In October 1998 the Chinese government made an official announcement that leprosy had been eliminated* at the fifteenth World Leprosy Conference, held in Beijing.
* According to the WHO’s standard, leprosy can be described as “eliminated” in a country when its average incidence rate for the disease nationwide is no higher than one case per 100,000 people.

Lingering Discrimination

Harada explains that though leprosy has been brought under control, discrimination remains an issue:

Photo “Today, people who are infected with leprosy can get treated on an outpatient basis, rather than being forced into isolation. The average age of those living in China’s roughly 600 leprosy villages is over 70 years old—and those in their 60s are regarded as young. All of the residents of those villages have been there for decades, cut off from their families and relatives, and suffering severe disabilities resulting from the disease. Even though the war on leprosy has been won, discriminatory attitudes survive, owing to a lack of information and education. This situation has made social reintegration for the villagers a challenging task.”

In 2008, just before the Beijing Olympics, people affected by leprosy were included on a list of foreigners banned from entering the country during that international sporting event. The announcement was made ahead of the Olympic Games by the Chinese Olympics Committee. The announcement of their exclusion was a sign that the human rights of leprosy sufferers had yet to be safeguarded. The chairman of the Nippon Foundation, Yohei Sasakawa, in his capacity as WHO Goodwill Ambassador and Japanese Government Goodwill Ambassador for the Human Rights of People Affected by Leprosy, immediately sent a letter to Chinese Premier Hu Jintao and International Olympic Committee President Jack Rogge expressing his regret and asking that the ban be lifted—and China subsequently withdrew the exclusion order.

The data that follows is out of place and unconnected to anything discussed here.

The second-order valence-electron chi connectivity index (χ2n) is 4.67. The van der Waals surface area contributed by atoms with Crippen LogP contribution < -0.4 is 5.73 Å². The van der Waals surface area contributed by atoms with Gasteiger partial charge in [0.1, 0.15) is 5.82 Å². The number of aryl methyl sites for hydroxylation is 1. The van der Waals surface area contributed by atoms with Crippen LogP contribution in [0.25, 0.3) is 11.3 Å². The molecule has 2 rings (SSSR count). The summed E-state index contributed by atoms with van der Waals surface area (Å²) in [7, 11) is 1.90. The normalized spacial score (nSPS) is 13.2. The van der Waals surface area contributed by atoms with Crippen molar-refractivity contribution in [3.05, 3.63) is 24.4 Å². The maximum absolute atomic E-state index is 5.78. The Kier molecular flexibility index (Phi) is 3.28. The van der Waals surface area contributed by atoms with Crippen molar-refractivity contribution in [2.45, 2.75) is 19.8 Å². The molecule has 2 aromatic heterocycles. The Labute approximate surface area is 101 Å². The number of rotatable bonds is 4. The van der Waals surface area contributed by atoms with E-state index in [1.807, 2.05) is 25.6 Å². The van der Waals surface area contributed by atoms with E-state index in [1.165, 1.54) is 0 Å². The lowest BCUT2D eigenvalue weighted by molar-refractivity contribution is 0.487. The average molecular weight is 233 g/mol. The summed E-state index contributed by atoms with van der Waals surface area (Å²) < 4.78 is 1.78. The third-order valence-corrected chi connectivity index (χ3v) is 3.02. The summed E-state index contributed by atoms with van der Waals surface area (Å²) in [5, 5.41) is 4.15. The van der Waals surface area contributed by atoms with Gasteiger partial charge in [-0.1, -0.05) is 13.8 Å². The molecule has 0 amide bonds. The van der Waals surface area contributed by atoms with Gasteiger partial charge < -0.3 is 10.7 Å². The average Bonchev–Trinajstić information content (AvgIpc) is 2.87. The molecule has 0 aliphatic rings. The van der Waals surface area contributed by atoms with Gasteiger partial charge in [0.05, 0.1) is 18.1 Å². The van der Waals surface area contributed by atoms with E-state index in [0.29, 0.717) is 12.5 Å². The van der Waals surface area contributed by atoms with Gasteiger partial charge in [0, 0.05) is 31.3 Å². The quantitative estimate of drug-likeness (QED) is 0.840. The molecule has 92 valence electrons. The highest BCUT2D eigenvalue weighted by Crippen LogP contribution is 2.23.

The work camps play an important role in the fight against discrimination, as Harada explains:

“When children living in nearby villages, who normally stay away from the work camps, see the students enjoying themselves, they go by to get a peek and end up joining in on the fun. The next day, their parents come with them. When the parents see the students and the villagers having a good time together, they realize for the first time that people affected by leprosy need not be feared and that they won’t catch the disease. They also find themselves drawn to the villagers, for their goodness and upbeat outlook. This is another thing the camps achieve. We’re now looking into the possibility of holding simultaneous work camps in a leprosy village and a nearby school, with the explicit goal of facilitating such interaction.”


Living Assets

The residents of the leprosy villages are aging quickly, and their numbers are dwindling. This has had a huge impact on the work camp operations.

Harada also touches on the future direction of the organization’s work:

“Most of the construction and repair work has been done, so the most important task now is to record the experiences of the villagers. The students can learn a lot of things that they can’t learn in a classroom by listening to the stories of people who have suffered and survived so much discrimination.

Photo of Ryōtarō Harada, the director of JIA “Our goal is not to create an account of the tragedies of the disease and the history of discrimination. Rather, as I have said before, the campers have much to gain from the villagers because they are ’living assets‘ with the power to deepen the bonds between people. The poet Mitsuo Ōe (1906-1991), who sought to help end discrimination through his poetry, was said to have spoken of ‘an Asia united through leprosy.‘ Thanks to the efforts of other volunteers and organizations working in the field, work camps have been organized in a number of other Asian countries, including India, Indonesia, and Vietnam. A movement is taking shape, and we will set our sights on promoting the spread of work camps to the rest of Asia and the whole world.”

Photographs by Keizō Ōkubo